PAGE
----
Colberg starts, correctly, with the statement that your book needs a clear concept from the outset. You've got to know what the hell you're trying to do before you can really make much progress. Everything flows from the concept. Colberg makes a solid argument here, and gives a good example (albeit a book I would never consider buying, but a book that makes his point quite well). He points out that narrative is really just one way to organize a book, and that other approaches can be deployed successfully. I think one could argue that he and I see eye to eye here, meaning and/or concept are necessary, pretty much everything else isn't.
In here Colberg sketches the process by which concept is converted into a book, how it flows into editing/sequencing, and thence into layout, design, and so forth. In reality, everything depends on everything else in a gigantic messy ball, but he does a good job of combing out the important dependencies and suggesting a general way to navigate them.
The chapter on editing and sequencing is fairly weak. He covers the basics. Connecting pictures one to the next through form and/or content. Narrative structures, both literal linear narrative and an example of a sort of montage of pictures that foreshadows and sets up a larger narrative. A little discussion of pacing and intensity. It goes on and on, and covers the basics, but without getting very far. He starts out on the wrong foot asserting that you should always choose the strongest single image from each grouping of similars, before proceeding to sequencing. He hints that you might wind up using a weaker picture from the set later, but doesn't explicitly state it (at least not that I noted). He's pretty dogmatic about how you ought to sequence (the tired canard of "print them all out and stick them on the wall") and his examples are remarkably thin. The nadir of the chapter is an example of straight narrative drawn from Hesitating Beauty by Joshua Lutz. These are all willfully ugly snapshots. Natch.
1. Picture of glum middle aged man.
2. Picture of glum middle aged woman holding something.
3. Reverse angle of same woman, she's holding a b&w photo of a young, happy, couple.
4. Similar photo of a young happy couple.
5. Photo of a decorative wall that's been made to look like its bursting/collapsing.
OH MY GOD. WHAT COULD THIS BE A METAPHOR FOR!!!!??
I DON'T KNOW!!!!!
Seriously? You think I am making this up, don't you? Especially the wall. But no, someone actually put this sequence into a book, and Schilt published it. This garbage looks like Woody Allen and Diane Arbus had a love child, who suffered brain damage in a tragic car accident, and now makes art with a broken camera.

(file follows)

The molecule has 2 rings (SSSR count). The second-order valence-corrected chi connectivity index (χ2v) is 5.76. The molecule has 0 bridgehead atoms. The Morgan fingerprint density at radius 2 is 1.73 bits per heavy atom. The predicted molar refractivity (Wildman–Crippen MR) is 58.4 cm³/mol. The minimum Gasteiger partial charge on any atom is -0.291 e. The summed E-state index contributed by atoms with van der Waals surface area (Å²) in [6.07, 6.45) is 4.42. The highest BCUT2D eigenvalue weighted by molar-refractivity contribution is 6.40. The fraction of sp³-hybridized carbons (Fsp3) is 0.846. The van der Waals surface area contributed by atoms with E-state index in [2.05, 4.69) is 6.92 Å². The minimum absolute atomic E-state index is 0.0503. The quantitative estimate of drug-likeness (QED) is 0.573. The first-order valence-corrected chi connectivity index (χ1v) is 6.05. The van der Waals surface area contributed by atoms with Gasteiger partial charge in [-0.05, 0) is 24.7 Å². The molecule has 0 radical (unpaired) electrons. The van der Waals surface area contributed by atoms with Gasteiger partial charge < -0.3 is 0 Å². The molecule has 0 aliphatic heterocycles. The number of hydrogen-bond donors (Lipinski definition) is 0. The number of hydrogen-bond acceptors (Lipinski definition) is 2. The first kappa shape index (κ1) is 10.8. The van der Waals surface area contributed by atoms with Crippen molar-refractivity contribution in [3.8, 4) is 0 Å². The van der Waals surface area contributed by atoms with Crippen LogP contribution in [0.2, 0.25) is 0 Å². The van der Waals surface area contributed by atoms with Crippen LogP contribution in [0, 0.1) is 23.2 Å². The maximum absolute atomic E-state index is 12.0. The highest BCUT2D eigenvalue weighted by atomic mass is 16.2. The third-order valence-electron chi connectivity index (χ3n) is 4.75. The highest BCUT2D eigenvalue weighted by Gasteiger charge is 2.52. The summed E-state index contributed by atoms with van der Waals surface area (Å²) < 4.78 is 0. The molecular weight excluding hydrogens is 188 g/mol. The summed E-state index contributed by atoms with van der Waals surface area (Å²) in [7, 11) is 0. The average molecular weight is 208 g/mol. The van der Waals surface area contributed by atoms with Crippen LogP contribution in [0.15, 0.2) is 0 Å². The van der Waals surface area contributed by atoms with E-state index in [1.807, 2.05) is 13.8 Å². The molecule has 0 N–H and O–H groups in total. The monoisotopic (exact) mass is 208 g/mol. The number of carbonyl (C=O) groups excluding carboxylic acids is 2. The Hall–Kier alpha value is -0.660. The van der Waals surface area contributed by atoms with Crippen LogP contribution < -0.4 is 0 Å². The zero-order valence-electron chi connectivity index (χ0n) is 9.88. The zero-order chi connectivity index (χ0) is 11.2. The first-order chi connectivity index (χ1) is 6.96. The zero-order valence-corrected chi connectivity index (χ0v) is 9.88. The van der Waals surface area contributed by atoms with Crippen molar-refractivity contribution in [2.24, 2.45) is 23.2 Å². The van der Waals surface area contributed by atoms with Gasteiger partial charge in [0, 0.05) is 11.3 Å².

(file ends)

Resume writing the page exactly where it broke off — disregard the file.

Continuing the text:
As an example to drive the point home to even the most dunderheaded, I suppose it serves, but I would be embarassed to publish that sequence.
The chapter on design reads a bit like "hire a designer" written out 1000 times, but it does also make the point that design should serve the concept, which point he's already made several times. It is remarkable that in the chapter on design, Colberg is almost completely silent on what design actually is. The chapter essentially consists of discussion of what it does, why it matters, why you should hire someone to do it, and (a little) how to collaborate with that someone. These are all good things to say, but one does arrive at the end wondering a bit what design actually is.
The next bit is production, in which he briefly discusses bindings, the necessity to hire other people, paper choices and whatnot, and notes that preparing photographs for print is complicated (especially if you're printing offset), and that you ought to hire someone to do it. Again, he hammers the useful and correct point that production, bindings, etetera, need to serve the book's concept, not the other way around.
He wraps up with how to make a photobook in 17 rules, which reads exactly like a long listicle. "Collaborate!" "Avoid Shortcuts!" "Have a Budget!" and so on. It's embarrassing, and one gets the sense that Colberg was struggling to hit 200 pages (which he does, barely). Should have gone with a bigger font instead, Jörg.
In general, this book appears to be aimed at Colberg's MFA students. It assumes that you know basically nothing, and walks you through the basics, but without much depth. There is a brief discussion of each of the major bits and pieces, with generally worthwhile discussion of how these parts interact, and the kinds of problems that are likely to arise. The design of a book and the sequencing of the pictures, while separate tasks, can interact in powerful ways. Finalizing certain design details may require that you go back and revisit the sequence, and so on. The choice of binding will likely affect how the pictures are laid out on the page. Etcetera and so forth, but never with much depth.